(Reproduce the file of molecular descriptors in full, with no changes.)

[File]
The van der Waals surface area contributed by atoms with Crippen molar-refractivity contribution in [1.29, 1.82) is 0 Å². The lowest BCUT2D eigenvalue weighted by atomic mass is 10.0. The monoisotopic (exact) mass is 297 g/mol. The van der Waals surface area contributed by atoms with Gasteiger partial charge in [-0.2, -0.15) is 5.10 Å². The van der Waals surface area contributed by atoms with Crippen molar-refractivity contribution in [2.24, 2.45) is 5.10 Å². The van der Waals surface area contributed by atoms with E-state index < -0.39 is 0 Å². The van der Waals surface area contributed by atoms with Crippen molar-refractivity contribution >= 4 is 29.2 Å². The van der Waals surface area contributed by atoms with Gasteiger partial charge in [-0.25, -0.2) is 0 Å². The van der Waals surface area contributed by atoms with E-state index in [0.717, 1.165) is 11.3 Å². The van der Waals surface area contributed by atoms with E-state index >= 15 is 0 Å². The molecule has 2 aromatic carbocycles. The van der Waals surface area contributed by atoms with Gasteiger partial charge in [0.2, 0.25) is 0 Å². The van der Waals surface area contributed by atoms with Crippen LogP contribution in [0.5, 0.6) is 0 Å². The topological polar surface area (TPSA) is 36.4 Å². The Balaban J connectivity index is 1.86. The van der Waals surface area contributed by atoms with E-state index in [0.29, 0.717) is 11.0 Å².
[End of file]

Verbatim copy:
The van der Waals surface area contributed by atoms with Crippen molar-refractivity contribution in [1.29, 1.82) is 0 Å². The lowest BCUT2D eigenvalue weighted by atomic mass is 10.0. The monoisotopic (exact) mass is 297 g/mol. The van der Waals surface area contributed by atoms with Gasteiger partial charge in [-0.2, -0.15) is 5.10 Å². The van der Waals surface area contributed by atoms with Crippen molar-refractivity contribution in [2.24, 2.45) is 5.10 Å². The van der Waals surface area contributed by atoms with E-state index < -0.39 is 0 Å². The van der Waals surface area contributed by atoms with Crippen molar-refractivity contribution >= 4 is 29.2 Å². The van der Waals surface area contributed by atoms with Gasteiger partial charge in [-0.25, -0.2) is 0 Å². The van der Waals surface area contributed by atoms with E-state index in [0.717, 1.165) is 11.3 Å². The van der Waals surface area contributed by atoms with E-state index >= 15 is 0 Å². The molecule has 2 aromatic carbocycles. The van der Waals surface area contributed by atoms with Gasteiger partial charge in [0.2, 0.25) is 0 Å². The van der Waals surface area contributed by atoms with Crippen LogP contribution in [0.5, 0.6) is 0 Å². The topological polar surface area (TPSA) is 36.4 Å². The Balaban J connectivity index is 1.86. The van der Waals surface area contributed by atoms with E-state index in [0.29, 0.717) is 11.0 Å².